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…but I stayed for the wide choice of panels, interviews and seminars. More than a hundred authors participated in over fifty discussions on almost every aspect of crime fiction from setting (Crime in the Country; Major Cities, Major Crimes, etc.) to character (Police Detective, Amateur, PI or Bad Guy: Who Makes the Best Protagonist; The Power of Authors: Are you in charge of your characters, etc.) to morality (Violence: Is it ever too much?; Moral Hypocrisy in Crime Fiction) to name just a few.

The weekend had several highlights. Barry Forshaw conducted an entertaining interview with Robert Goddard, an author I once enjoyed but have unaccountably stopped reading. There was a strong contingent of Scottish crime writers including Caro Ramsay, Denise Mina and William McIlvanney. The latter two were interviewed by Jake Kerridge on The Power of Tartan Noir. McIlvanney in particular was a revelation. Described as a ‘champion of gritty yet poetic literature’ and considered by many as the father of Tartan Noir (although he didn’t care much for that expression), he wrote among other things the three Laidlaw novels set in 1970s Glasgow which set the tone for writers such as Ian Rankin. McIlvanney spoke with great affection about Glasgow and its influence on his writing. He was also eloquent on the role of writer as ‘shapeshifter’ and the importance of inhabiting even the most unsympathetic of characters to dignify and humanise them.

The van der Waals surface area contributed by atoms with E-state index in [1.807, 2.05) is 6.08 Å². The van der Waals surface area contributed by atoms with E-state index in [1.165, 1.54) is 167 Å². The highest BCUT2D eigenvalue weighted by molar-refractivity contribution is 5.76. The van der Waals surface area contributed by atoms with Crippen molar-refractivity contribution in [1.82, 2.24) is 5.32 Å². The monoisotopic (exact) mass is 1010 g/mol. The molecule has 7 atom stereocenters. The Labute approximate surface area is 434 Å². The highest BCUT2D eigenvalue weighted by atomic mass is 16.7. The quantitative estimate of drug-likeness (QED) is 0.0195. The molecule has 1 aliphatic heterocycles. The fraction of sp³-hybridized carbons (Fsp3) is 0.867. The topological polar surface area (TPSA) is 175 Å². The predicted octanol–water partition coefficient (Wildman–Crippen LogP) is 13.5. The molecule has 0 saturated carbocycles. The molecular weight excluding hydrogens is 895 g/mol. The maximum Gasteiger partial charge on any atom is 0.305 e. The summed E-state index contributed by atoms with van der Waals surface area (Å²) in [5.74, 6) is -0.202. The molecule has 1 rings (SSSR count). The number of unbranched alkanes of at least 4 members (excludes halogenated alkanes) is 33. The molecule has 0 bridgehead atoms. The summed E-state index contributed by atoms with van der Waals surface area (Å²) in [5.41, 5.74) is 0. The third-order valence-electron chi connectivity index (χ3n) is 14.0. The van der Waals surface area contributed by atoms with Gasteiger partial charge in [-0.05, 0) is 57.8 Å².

I was pleased to meet some long-admired writers including Robert Wilson and John Lawton as well as to be introduced to several new ones such as Norwegian Thomas Enger. In addition, Jeffery Deaver gave a thriller writing seminar and the creators of the BBC’s Sherlock were interviewed.

Evening entertainments included a pub quiz, a cocktail reception during which the Crime Writers’ Association announced its first batch of this year’s shortlists (www.thecwa.co.uk) and a gala dinner with Robert Goddard as toastmaster.

All in all it was a great chance to schmooze with readers, other aspiring writers and published authors while gathering tips and inspiration along the way. And I came home with not one, but two bags, both filled to the brim with promising new reads.